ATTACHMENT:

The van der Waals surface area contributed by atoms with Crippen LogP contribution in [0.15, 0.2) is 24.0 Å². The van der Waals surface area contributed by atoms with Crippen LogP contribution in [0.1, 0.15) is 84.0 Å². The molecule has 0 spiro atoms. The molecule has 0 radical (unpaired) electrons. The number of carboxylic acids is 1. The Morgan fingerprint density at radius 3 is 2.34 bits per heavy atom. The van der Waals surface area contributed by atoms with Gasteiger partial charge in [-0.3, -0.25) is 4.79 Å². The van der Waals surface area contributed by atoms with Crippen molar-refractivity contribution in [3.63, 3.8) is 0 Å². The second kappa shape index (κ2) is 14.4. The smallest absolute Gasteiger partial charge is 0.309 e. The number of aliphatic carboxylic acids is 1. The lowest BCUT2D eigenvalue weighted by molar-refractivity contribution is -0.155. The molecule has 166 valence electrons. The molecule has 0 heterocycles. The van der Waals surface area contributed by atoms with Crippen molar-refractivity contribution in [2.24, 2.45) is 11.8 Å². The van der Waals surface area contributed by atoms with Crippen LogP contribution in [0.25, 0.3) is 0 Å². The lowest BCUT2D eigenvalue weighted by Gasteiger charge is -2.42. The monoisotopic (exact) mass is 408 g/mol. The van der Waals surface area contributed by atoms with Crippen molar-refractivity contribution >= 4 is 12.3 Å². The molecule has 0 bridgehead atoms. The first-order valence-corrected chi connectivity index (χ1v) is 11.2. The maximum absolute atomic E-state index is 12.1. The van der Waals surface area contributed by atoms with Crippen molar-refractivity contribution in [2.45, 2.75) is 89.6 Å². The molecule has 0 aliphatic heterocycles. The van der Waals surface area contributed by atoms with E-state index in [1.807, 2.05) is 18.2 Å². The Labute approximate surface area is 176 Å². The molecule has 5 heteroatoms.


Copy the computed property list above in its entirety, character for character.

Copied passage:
The van der Waals surface area contributed by atoms with Crippen LogP contribution in [0.15, 0.2) is 24.0 Å². The van der Waals surface area contributed by atoms with Crippen LogP contribution in [0.1, 0.15) is 84.0 Å². The molecule has 0 spiro atoms. The molecule has 0 radical (unpaired) electrons. The number of carboxylic acids is 1. The Morgan fingerprint density at radius 3 is 2.34 bits per heavy atom. The van der Waals surface area contributed by atoms with Gasteiger partial charge in [-0.3, -0.25) is 4.79 Å². The van der Waals surface area contributed by atoms with Crippen molar-refractivity contribution in [3.63, 3.8) is 0 Å². The second kappa shape index (κ2) is 14.4. The smallest absolute Gasteiger partial charge is 0.309 e. The number of aliphatic carboxylic acids is 1. The lowest BCUT2D eigenvalue weighted by molar-refractivity contribution is -0.155. The molecule has 166 valence electrons. The molecule has 0 heterocycles. The van der Waals surface area contributed by atoms with Crippen molar-refractivity contribution in [2.24, 2.45) is 11.8 Å². The van der Waals surface area contributed by atoms with Crippen LogP contribution in [0.25, 0.3) is 0 Å². The lowest BCUT2D eigenvalue weighted by Gasteiger charge is -2.42. The monoisotopic (exact) mass is 408 g/mol. The van der Waals surface area contributed by atoms with Crippen molar-refractivity contribution >= 4 is 12.3 Å². The molecule has 0 bridgehead atoms. The first-order valence-corrected chi connectivity index (χ1v) is 11.2. The maximum absolute atomic E-state index is 12.1. The van der Waals surface area contributed by atoms with Crippen molar-refractivity contribution in [2.45, 2.75) is 89.6 Å². The molecule has 0 aliphatic heterocycles. The van der Waals surface area contributed by atoms with E-state index in [1.807, 2.05) is 18.2 Å². The Labute approximate surface area is 176 Å². The molecule has 5 heteroatoms.